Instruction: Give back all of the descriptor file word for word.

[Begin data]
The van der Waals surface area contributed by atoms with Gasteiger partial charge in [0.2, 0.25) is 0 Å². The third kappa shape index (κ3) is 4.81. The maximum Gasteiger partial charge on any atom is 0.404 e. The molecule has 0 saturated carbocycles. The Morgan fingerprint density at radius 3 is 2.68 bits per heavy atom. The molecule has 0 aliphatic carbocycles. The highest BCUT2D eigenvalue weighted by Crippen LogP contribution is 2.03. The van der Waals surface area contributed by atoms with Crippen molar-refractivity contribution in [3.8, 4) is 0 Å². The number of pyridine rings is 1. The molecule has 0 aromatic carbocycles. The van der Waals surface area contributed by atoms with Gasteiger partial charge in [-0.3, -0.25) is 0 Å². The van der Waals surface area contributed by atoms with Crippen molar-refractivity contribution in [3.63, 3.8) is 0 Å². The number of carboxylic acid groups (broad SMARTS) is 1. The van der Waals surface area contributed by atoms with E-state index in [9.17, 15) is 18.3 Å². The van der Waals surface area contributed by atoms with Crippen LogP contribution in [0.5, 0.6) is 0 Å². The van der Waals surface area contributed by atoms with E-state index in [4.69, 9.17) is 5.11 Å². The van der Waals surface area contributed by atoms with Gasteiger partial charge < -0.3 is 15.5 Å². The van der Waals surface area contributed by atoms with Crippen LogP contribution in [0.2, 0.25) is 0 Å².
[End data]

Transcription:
The van der Waals surface area contributed by atoms with Gasteiger partial charge in [0.2, 0.25) is 0 Å². The third kappa shape index (κ3) is 4.81. The maximum Gasteiger partial charge on any atom is 0.404 e. The molecule has 0 saturated carbocycles. The Morgan fingerprint density at radius 3 is 2.68 bits per heavy atom. The molecule has 0 aliphatic carbocycles. The highest BCUT2D eigenvalue weighted by Crippen LogP contribution is 2.03. The van der Waals surface area contributed by atoms with Crippen molar-refractivity contribution in [3.8, 4) is 0 Å². The number of pyridine rings is 1. The molecule has 0 aromatic carbocycles. The van der Waals surface area contributed by atoms with Gasteiger partial charge in [-0.3, -0.25) is 0 Å². The van der Waals surface area contributed by atoms with Crippen molar-refractivity contribution in [3.63, 3.8) is 0 Å². The number of carboxylic acid groups (broad SMARTS) is 1. The van der Waals surface area contributed by atoms with E-state index in [9.17, 15) is 18.3 Å². The van der Waals surface area contributed by atoms with Crippen LogP contribution in [0.5, 0.6) is 0 Å². The van der Waals surface area contributed by atoms with E-state index in [4.69, 9.17) is 5.11 Å². The van der Waals surface area contributed by atoms with Gasteiger partial charge < -0.3 is 15.5 Å². The van der Waals surface area contributed by atoms with Crippen LogP contribution in [0.2, 0.25) is 0 Å².